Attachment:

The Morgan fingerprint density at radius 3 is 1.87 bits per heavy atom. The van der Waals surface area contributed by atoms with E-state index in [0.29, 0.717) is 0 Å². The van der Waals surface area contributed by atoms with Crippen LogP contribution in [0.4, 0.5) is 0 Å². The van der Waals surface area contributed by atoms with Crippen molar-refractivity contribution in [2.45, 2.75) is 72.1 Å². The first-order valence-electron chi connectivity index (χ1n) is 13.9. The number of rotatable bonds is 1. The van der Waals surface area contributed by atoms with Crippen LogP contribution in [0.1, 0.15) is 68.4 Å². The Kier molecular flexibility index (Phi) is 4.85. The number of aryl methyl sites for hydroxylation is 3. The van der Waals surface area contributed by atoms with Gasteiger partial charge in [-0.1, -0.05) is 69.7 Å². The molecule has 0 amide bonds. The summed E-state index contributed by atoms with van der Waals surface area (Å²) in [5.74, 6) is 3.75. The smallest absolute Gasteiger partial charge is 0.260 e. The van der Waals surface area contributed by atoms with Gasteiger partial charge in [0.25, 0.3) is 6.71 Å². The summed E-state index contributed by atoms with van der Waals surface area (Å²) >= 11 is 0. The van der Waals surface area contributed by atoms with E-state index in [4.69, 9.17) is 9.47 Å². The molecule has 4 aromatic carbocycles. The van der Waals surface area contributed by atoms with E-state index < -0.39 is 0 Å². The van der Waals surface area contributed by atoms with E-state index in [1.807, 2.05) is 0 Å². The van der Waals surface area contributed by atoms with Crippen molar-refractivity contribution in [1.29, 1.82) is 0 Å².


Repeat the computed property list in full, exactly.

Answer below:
The Morgan fingerprint density at radius 3 is 1.87 bits per heavy atom. The van der Waals surface area contributed by atoms with E-state index in [0.29, 0.717) is 0 Å². The van der Waals surface area contributed by atoms with Crippen LogP contribution in [0.4, 0.5) is 0 Å². The van der Waals surface area contributed by atoms with Crippen molar-refractivity contribution in [2.45, 2.75) is 72.1 Å². The first-order valence-electron chi connectivity index (χ1n) is 13.9. The number of rotatable bonds is 1. The van der Waals surface area contributed by atoms with Crippen LogP contribution in [0.1, 0.15) is 68.4 Å². The Kier molecular flexibility index (Phi) is 4.85. The number of aryl methyl sites for hydroxylation is 3. The van der Waals surface area contributed by atoms with Gasteiger partial charge in [-0.1, -0.05) is 69.7 Å². The molecule has 0 amide bonds. The summed E-state index contributed by atoms with van der Waals surface area (Å²) in [5.74, 6) is 3.75. The smallest absolute Gasteiger partial charge is 0.260 e. The van der Waals surface area contributed by atoms with Gasteiger partial charge in [0.25, 0.3) is 6.71 Å². The summed E-state index contributed by atoms with van der Waals surface area (Å²) >= 11 is 0. The van der Waals surface area contributed by atoms with E-state index in [4.69, 9.17) is 9.47 Å². The molecule has 4 aromatic carbocycles. The van der Waals surface area contributed by atoms with E-state index < -0.39 is 0 Å². The van der Waals surface area contributed by atoms with E-state index in [1.807, 2.05) is 0 Å². The van der Waals surface area contributed by atoms with Crippen molar-refractivity contribution in [1.29, 1.82) is 0 Å².